A more sensible approach would simply be to put the machine near his desk.

6
0

NIST: People have given up on cybersecurity – it's too much hassle

Pete 2

Too hard, won't use.

To be successful, security measures must be at the level of intrusiveness of putting your key in the latch - once, If it can be made even simpler: down to the level of car's keyless entry, then better still. But that all requires significant changes at the hardware level - changes that can't be backed into a 30 year-old, pre-internet, PC architecture.

That is why all the security bolt-on products we are being sold are so complex, complex AND unreliable, since they continually fall behind the exploits that are being developed. I do not believe that computers as we have them today can be made secure. Not without dumping all of the backwards compatibility that seems to be mandatory in order to preserve a suppliers existing user-base.

Fortunately for the "ordinary people" in the survey, home computers are a dying breed. Being overtaken by their phone (although most transactions aren't voice calls, so "telephone" is a rather anachronistic term for them). And here there IS the opportunity to build in security measures since the life-cycle is only a few years.

However, I still won't engage in personal banking on my phone. My (Linux) computers, with multiple user accounts - only 1 of which is used for personal finance, is still far more secure that either Windows or a phone.

3
1

Yahoo! couldn't! detect! hackers! in! its! network! but! can! spot! NSFW! smut! in! your! office?

Pete 2

What it needs most is a good UI

> a classifier for NSFW detection, and provide feedback to us on ways to improve the classifier."

So essentially Yahoo are building a search engine for porn?

I'm surprised it took someone all this time to get a round to that.

All it needs now is a snappy name.

0
0

How to build a storage startup

Pete 2

Here's where it all falls apart

> Most folks don't typically have a spare $100k around, nor the ability to bootstrap for three months, so this usually means the startup consists of four people, with the fourth being the pre-angel funder. In most cases this individual doesn't concern themselves directly with running the startup.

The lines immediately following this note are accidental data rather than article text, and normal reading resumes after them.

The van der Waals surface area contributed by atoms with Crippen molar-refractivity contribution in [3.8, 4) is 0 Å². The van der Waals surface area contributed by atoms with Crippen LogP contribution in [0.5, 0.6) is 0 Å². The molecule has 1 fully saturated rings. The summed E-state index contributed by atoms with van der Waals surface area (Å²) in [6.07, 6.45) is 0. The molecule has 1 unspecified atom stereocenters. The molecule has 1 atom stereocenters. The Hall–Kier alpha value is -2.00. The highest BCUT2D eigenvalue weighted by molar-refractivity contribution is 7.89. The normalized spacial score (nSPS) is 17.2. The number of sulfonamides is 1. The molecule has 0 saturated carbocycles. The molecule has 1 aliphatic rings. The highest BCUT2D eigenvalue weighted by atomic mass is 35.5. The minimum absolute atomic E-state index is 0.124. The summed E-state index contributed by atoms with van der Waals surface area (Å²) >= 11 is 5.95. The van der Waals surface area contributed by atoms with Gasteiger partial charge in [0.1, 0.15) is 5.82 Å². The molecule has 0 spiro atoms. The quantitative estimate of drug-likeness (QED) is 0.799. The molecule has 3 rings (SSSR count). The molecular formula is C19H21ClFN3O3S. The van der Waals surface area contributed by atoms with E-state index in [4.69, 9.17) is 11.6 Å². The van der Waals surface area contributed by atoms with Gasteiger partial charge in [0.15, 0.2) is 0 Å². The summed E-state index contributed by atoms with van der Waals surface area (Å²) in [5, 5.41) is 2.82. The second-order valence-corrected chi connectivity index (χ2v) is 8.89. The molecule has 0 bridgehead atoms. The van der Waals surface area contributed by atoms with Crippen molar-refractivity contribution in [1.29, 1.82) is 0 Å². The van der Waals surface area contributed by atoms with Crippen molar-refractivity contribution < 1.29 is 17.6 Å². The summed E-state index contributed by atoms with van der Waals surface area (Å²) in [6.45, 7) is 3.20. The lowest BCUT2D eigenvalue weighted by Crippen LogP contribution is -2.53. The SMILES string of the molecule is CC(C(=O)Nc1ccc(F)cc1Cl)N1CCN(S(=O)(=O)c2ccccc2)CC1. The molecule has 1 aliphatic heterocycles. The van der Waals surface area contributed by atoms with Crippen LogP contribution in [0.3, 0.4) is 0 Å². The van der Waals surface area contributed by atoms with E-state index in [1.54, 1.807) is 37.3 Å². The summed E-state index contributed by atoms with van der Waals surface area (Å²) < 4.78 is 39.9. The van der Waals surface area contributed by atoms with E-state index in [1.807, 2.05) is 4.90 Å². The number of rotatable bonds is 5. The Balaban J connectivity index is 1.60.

You can readily identify these pre-angel funders They are the ones riding the unicorns.

All this stuff is great if you are writing a screenplay for a geeky "sci-fi" drama. In practice it never happens. Nobody knows individuals who are willing to drop $100k in 3 months in the hope that something they don't understand might, just, turn into a winner.

As it is, most startups require their "core" people to show some level of commitment to the project. Put in purely financial terms, for a bunch of millenials still living with their parents, this means paying for your Oyster card and maybe a pizza on Friday lunchtime. Even for regular people, with commitments and families you'd be hard-pressed to find a pre-angel willing to stump up more than £1k a month for a couple of people.

0
0

Ordinary punters will get squat from smart meters, reckons report

Pete 2

Many sellers, with identical products

> If the market is functioning perfectly. Which few do

They don't have to function perfectly - just well enough.

In the electricity market, the overheads are crucial.

Everyone uses the same electricity, bought on the same market, using the same currency hedges. It's sent down the same wires and comes from the same power stations (although some suppliers own their own power stations, they still buy and sell openly).

So in the end, there's little to differentiate the price from one supplier to another except how well they run their businesses: i.e. the performance of their C-levels and their overheads: offices, IT, call centres and metering (which is generally outsourced anyway).

8
1

Brexit at the next junction: Verity's guide to key post-vote skills

Pete 2

While we're at it

We might as well go the whole IT-protectionist route and reinstate the (british) EDSAC "standard" 18-bit word length for computers and, of course, the JANET style naming convention for domains - also known as back to front or uk.co.theregister.

At least that would slow the spammers down a little.

8
0

Do AI chat bots need a personality bypass – or will we only trust gabber 'droids with character?

Pete 2

The speaking phish

> In conclusion, there isn’t any value in bots having unique personalities